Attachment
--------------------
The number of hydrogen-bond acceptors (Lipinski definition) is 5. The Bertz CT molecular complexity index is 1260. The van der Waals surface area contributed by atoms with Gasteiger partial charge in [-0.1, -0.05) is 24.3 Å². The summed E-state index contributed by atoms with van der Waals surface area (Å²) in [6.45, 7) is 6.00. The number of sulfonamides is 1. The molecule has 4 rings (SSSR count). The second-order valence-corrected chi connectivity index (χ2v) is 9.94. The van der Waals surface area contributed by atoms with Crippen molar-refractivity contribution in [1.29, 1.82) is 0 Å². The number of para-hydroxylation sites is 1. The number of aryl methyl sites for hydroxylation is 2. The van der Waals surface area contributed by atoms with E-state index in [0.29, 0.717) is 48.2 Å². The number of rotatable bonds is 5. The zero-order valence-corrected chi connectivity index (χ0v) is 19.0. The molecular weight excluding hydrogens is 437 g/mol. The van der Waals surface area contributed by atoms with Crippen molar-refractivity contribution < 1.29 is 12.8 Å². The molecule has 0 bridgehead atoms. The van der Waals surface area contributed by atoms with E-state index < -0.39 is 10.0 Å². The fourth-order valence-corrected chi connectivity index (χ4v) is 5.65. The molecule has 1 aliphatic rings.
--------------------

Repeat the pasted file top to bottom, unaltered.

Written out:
The number of hydrogen-bond acceptors (Lipinski definition) is 5. The Bertz CT molecular complexity index is 1260. The van der Waals surface area contributed by atoms with Gasteiger partial charge in [-0.1, -0.05) is 24.3 Å². The summed E-state index contributed by atoms with van der Waals surface area (Å²) in [6.45, 7) is 6.00. The number of sulfonamides is 1. The molecule has 4 rings (SSSR count). The second-order valence-corrected chi connectivity index (χ2v) is 9.94. The van der Waals surface area contributed by atoms with Crippen molar-refractivity contribution in [1.29, 1.82) is 0 Å². The number of para-hydroxylation sites is 1. The number of aryl methyl sites for hydroxylation is 2. The van der Waals surface area contributed by atoms with E-state index in [0.29, 0.717) is 48.2 Å². The number of rotatable bonds is 5. The zero-order valence-corrected chi connectivity index (χ0v) is 19.0. The molecular weight excluding hydrogens is 437 g/mol. The van der Waals surface area contributed by atoms with Crippen molar-refractivity contribution < 1.29 is 12.8 Å². The molecule has 0 bridgehead atoms. The van der Waals surface area contributed by atoms with E-state index < -0.39 is 10.0 Å². The fourth-order valence-corrected chi connectivity index (χ4v) is 5.65. The molecule has 1 aliphatic rings.